Personal Finance: ‘Green’ shopping list ranges from LEDs to solar panels

By Susan Tompor

Many of us are not likely to sit down and craft a “green” shopping list. But it’s not a bad idea to mull over what you might want or could afford.

“Almost every product I have bought in recent years has been purchased to save me energy and money,” said Jim Detjen, Knight Professor of Environmental Journalism Emeritus at Michigan State University.

He shops for some energy-efficient and environmentally friendly items at the website Real Goods. He also checks out energy-efficient products at the Energy Star government website.

Among other things, he and his wife, Connie, have replaced all of their incandescent lightbulbs with either compact fluorescent lightbulbs, or more recently LED bulbs. They’ve also bought an Energy Star furnace and installed two solar panels on their roof when they had a new one installed. The solar panels run attic fans, which help cool off the house and save money and energy.

How much did they spend? About $1,000 on the solar panels, which are relatively small, and they received some tax credits. As for the lightbulbs, they spent a few hundred dollars. At first, they’d replace a bulb at a time as incandescent bulbs burned out, and then one day they just decided to replace the rest.

Think of lightbulbs and solar panels as two ends of the spectrum. Most of us can easily afford to replace lightbulbs, especially if we buy some pricey LEDs over several shopping trips. As for solar panels, it could require some long-term planning and commitment to spend several thousand dollars in some cases on such a project.

“You want to address the areas where most of your energy dollars are going,” said Celia Kuperszmid Lehrman, deputy content editor of Consumer Reports.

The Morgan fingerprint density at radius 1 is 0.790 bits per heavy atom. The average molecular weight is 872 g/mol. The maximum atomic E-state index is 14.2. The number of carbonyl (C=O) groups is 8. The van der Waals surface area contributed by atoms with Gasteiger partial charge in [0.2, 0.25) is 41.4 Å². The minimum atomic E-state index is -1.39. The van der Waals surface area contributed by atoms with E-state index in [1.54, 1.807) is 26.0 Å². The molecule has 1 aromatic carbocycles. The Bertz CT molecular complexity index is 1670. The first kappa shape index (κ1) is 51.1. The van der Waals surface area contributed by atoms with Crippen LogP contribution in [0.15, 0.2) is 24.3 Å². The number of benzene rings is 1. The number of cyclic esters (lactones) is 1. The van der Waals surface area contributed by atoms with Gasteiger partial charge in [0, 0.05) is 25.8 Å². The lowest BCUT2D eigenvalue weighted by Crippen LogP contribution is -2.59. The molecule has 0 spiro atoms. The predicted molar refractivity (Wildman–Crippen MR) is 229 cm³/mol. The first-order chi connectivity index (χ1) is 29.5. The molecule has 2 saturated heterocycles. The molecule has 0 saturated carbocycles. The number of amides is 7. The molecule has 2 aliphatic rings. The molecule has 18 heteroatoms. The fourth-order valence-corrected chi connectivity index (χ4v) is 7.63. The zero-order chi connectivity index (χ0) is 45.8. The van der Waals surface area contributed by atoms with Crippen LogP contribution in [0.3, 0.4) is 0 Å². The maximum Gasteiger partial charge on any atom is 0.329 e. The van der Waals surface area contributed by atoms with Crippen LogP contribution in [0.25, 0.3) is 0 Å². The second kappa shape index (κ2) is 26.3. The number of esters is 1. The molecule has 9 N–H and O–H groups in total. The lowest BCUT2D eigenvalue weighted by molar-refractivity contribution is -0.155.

She noted that solar panels can be very expensive, even with any rebates or tax breaks. “If you’re talking dollar for dollar, that wouldn’t be the first place I would start.”

Some items to put on a “green” shopping list:

▪ Heating and cooling our homes accounts for almost half of the average home’s the utility bills. For that reason, many experts say consumers want to seal leaks that create drafts; make sure that duct systems are properly insulated; add insulation to the attic, crawl space or exterior walls.

Install programmable thermostats and actually program them.

“You can’t just hang it on the wall and expect it to save you money,” said Vicki Campbell, director of energy efficiency for Detroit’s DTE Energy.

Energy experts say consumers could save up to 10 percent a year on heating and cooling bills, if they turn back the thermostat regularly by 10 percent to 15 percent for 8 hours each day.

▪ Install an energy-efficient water heater. The U.S. Office of Energy Efficiency and Renewable Energy notes that water heating is the third largest energy expense in your home, typically about 12 percent of your utility bill. So installing an energy-efficient tank water heater or an on-demand tankless water heater could save money in the long run. Also consider using less hot water and turning down the thermostat on your water heater.

▪ Take advantage of online opportunities and apps to do your research. DTE Energy has a free smartphone DTE Insight app that enables many customers with smart meters to track their energy use hour by hour.

▪ Watch for developments on the energy efficiency of digital devices.

Mel Hall-Crawford, special projects director for the Consumer Federation of America, said many are watching newly proposed energy performance standards for computers in California. Advocates said the groundbreaking standards could save California residents about $430 million on electricity bills.

“We’re hoping that manufacturers will embrace this and be constructive, not obstructionist, in the process,” she said.

Right now, Energy Star ratings exist on many digital products and can be considered when shopping for new computers, too.

▪ Consider replacing costly appliances, such as a washer that’s more than 10 years old. Or an old refrigerator.

Jill Gonzalez of said consumers often overlook how much an old refrigerator can drain energy budgets.

The estimated cost of running a refrigerator built in 1990-’92 is about $280 a year for some models with a freezer on top, according to DTE. By contrast, a consumer could save about $190 a year with an Energy Star-rated refrigerator built in 2009 or later. The annual cost for a newer refrigerator with a freezer on top with about 21.4 cubic-feet is estimated at $90 a year.

Susan Tompor is a personal finance columnist for the Detroit Free Press.